Kacsmar won’t post this anywhere outside his blog, like Football Outsiders, Football Perspective, or Cold Hard Football Facts. It’s because he knows it would get torn to shreds. As for your claim that Peyton has only two bad playoff games in his career, I don’t agree, though it would depend on your definition of “bad”. Do you really think he played well in the loss to Tennessee in 99, or the loss to Miami in 2000, or the losses to NE in 03-04? In the loss to the Steelers in 05, his rate stats were pretty good, but it was close at the end only because Indy caught a couple of huge breaks in the 4th. Through the third quarter, Indy had only 3 points. Is it unfair to call those examples bad peformances, for the QB who people like Kacsmar claim is the best ever? I don’t think it is.

    • I’ve written about every Manning playoff game, so you couldn’t be any more wrong there. Your assumptions are off base as well. I compared Manning’s last 7 playoff games (at the time of writing) because of the 2-5 record compared to Brady’s first 7, which included 5 pretty subpar performances where he still got the win every time because of his team. That’s the point. One QB isn’t outplaying the other. The record is because of the other elements of the team. Always has been.

      I can post this anywhere if I felt like it, but the topic is taboo at FO. Why do you think there’s a Irrational thread that’s been up for years on the subject?

      Your definition of bad doesn’t interest me. Your clear lack of knowledge on the games you’re calling bad drives me to get things right. Maybe try reading this stuff over again and you’ll see what you’re missing.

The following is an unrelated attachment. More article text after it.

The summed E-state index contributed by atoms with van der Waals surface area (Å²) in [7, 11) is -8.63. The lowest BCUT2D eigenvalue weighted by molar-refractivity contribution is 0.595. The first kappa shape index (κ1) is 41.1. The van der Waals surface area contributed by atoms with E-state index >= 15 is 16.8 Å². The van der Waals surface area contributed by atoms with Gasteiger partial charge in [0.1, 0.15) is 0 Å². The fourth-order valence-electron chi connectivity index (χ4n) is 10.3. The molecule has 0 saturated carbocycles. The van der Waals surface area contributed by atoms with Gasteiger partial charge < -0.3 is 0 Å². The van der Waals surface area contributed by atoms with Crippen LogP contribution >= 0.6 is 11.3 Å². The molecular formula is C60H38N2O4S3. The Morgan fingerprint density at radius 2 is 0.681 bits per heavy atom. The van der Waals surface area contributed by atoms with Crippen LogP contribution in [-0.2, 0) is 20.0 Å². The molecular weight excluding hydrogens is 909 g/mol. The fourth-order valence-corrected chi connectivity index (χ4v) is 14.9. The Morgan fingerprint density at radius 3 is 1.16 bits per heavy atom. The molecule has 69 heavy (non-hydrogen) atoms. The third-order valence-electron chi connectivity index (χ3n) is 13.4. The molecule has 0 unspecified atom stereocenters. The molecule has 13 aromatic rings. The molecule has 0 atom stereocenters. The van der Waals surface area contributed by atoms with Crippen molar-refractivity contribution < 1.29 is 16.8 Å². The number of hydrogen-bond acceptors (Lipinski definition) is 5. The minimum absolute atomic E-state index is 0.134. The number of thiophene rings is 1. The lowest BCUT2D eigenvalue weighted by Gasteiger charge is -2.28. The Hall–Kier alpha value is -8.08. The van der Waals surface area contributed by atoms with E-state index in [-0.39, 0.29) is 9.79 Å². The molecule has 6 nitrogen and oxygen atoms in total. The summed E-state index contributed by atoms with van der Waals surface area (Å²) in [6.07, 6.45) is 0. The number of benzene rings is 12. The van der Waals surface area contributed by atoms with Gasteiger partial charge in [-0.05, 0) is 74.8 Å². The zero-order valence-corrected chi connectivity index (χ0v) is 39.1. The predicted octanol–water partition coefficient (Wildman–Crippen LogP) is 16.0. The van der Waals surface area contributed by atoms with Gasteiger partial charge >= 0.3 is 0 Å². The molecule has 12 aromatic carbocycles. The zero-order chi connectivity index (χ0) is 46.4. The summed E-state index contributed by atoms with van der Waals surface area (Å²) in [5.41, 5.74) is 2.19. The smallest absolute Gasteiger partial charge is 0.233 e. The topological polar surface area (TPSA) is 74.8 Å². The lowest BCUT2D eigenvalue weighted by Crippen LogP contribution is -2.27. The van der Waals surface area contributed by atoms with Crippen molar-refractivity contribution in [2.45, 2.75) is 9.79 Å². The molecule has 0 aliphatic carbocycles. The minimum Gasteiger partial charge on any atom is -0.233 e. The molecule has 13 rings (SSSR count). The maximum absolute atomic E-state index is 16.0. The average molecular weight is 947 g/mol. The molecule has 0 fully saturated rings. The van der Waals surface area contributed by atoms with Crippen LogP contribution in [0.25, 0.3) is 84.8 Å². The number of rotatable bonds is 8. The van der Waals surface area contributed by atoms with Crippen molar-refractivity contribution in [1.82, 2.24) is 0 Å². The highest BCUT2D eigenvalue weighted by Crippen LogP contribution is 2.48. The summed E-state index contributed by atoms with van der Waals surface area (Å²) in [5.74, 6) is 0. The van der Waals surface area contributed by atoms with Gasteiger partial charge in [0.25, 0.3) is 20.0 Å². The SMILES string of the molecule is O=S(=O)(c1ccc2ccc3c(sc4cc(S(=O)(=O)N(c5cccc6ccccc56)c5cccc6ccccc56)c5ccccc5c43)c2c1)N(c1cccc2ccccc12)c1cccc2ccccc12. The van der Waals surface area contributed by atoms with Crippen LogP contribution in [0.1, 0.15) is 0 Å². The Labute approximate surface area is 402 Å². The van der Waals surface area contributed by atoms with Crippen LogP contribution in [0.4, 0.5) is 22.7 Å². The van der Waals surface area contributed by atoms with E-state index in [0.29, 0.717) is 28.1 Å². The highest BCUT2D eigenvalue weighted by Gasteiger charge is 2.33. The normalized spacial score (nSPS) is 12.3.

• I stand by what I said above. This article has very carefully chosen statistics to leave the false impression that Manning outplays Brady in the playoffs. I dare you to post this same article, word for word, at a reputable analytics site. I know you won’t do it. You know that if you compare the start of Brady’s playoff career to the beginning of Manning’s, or the second half of Brady’s career to the second half of Manning’s, Brady will look stronger than Manning, or at least equally good. That’s why you’ve very carefully chosen the samples provided, to create a false impression that Brady is overrated, and also that Manning doesn’t have weak playoff games. That’s just one example of many in this post, of cherry-picked stats designed to make Manning look good.

        You keep calling Brady overrated, but the facts don’t back you up. You keep talking about the 2 bad losses to Baltimore by Brady, and present these results as though they are typical of his playoff career. Nothing could be further from the truth. I know I can’t convince you, Scott. You’ve devoted your career to misleading analysis like this, and like Tom Curran said, it’s equivalent to proving that the Earth is flat. Manning has NOT outperformed Brady in the playoffs.

        Average performances by Brady aren’t equivalent to below-average performances by Manning. Manning was 2-5 at the start of his career because he had a lot of subpar or awful performances in that time. Sure he wasn’t terrible against Miami, for example, but he wasn’t anything special, either. The idea that Manning loses in the playoffs because of consistent bad luck is not supported by evidence.